Monday, July 7, 2014

Peter Weeps

The Lord turned and looked at Peter. And Peter remembered the word of the Lord, how He had told him, "Before a rooster crows today, you will deny Me three times." And he went out and wept bitterly.  (Luke 22:61-62)

Pope Francis has given a stunning homily after meeting with victims of sexual abuse in the Church.

He begins by recalling the quotation above, how when Jesus looks at Peter, Peter, filled with remorse at having denied Him, goes out and weeps bitterly.

Francis, sitting in the Chair of Peter, explains why he (Peter) now weeps (my emphasis) ...

... some priests and bishops, by sexually abusing minors, violated their innocence and their own priestly vocation. It is something more than despicable actions. It is like a sacrilegious cult, because these boys and girls had been entrusted to the priestly charism in order to be brought to God. And those people sacrificed them to the idol of their own concupiscence. They profane the very image of God in whose likeness we were created.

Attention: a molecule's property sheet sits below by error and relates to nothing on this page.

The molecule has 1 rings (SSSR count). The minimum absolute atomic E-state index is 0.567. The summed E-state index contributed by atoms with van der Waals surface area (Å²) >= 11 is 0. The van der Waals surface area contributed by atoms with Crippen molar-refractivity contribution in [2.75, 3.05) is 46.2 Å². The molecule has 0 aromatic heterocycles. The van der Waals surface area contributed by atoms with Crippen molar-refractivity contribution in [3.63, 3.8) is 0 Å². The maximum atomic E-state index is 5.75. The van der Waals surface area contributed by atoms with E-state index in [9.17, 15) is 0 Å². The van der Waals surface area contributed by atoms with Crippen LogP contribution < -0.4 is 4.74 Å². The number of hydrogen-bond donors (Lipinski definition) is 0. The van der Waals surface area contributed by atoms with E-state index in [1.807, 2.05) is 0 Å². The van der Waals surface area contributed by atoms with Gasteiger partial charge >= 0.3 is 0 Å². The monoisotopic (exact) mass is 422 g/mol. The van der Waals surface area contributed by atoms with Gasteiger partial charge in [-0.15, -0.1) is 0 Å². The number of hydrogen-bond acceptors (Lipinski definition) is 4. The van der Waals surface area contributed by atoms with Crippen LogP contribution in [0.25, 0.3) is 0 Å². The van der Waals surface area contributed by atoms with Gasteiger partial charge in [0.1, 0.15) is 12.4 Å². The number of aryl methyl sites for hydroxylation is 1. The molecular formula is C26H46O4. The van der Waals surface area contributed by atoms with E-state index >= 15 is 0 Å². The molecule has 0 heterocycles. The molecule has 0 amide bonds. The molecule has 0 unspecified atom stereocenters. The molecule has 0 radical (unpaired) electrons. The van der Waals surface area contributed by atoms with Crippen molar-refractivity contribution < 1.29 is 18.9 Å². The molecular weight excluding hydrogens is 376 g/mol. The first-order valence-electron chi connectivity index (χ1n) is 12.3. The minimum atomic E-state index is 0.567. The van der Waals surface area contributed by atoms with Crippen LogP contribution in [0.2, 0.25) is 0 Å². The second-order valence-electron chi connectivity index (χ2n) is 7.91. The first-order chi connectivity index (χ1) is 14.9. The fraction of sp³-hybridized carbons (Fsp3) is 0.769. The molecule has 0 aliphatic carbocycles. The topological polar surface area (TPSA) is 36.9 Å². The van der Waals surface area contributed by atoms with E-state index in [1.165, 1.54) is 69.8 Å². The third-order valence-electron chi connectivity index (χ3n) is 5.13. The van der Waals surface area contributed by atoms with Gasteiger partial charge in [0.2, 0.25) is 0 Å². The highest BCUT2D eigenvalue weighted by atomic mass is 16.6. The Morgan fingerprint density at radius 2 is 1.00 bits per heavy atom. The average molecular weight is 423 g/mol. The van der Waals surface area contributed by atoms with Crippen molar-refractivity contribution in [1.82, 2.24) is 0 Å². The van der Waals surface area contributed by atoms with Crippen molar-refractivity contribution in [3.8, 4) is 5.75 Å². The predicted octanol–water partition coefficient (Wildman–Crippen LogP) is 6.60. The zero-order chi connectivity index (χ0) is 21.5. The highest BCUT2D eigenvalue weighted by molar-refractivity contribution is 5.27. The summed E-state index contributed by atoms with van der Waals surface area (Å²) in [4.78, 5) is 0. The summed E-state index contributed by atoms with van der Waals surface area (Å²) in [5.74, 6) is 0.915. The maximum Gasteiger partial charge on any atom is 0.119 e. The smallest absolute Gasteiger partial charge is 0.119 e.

The abuse of children by priests is not just sinful, it is sacrilegious, it is a desecration, a profanation.  It is demonic.

The Holy Father ends his homily keeping with the image he opens with, praying for Jesus to look at him, to remind him of his sin so that he may weep - so that we all may weep!

Jesus comes forth from an unjust trial, from a cruel interrogation and he looks in the eyes of Peter, and Peter weeps. We ask that he look at us and that we allow ourselves to be looked upon and to weep and that he give us the grace to be ashamed, so that, like Peter, forty days later, we can reply: "You know that I love you"; and hear him say: "go back and feed my sheep" – and I would add – "let no wolf enter the sheepfold".

Pope Francis gets it.

May he follow through on his words, and as our universal shepherd, may he keep the wolves from the sheep - and may he always allow the victims to gaze on him with the penetrating eyes of the suffering Jesus.

1 comment:

Anonymous said...

This article makes sense to me. Bob Schwiderski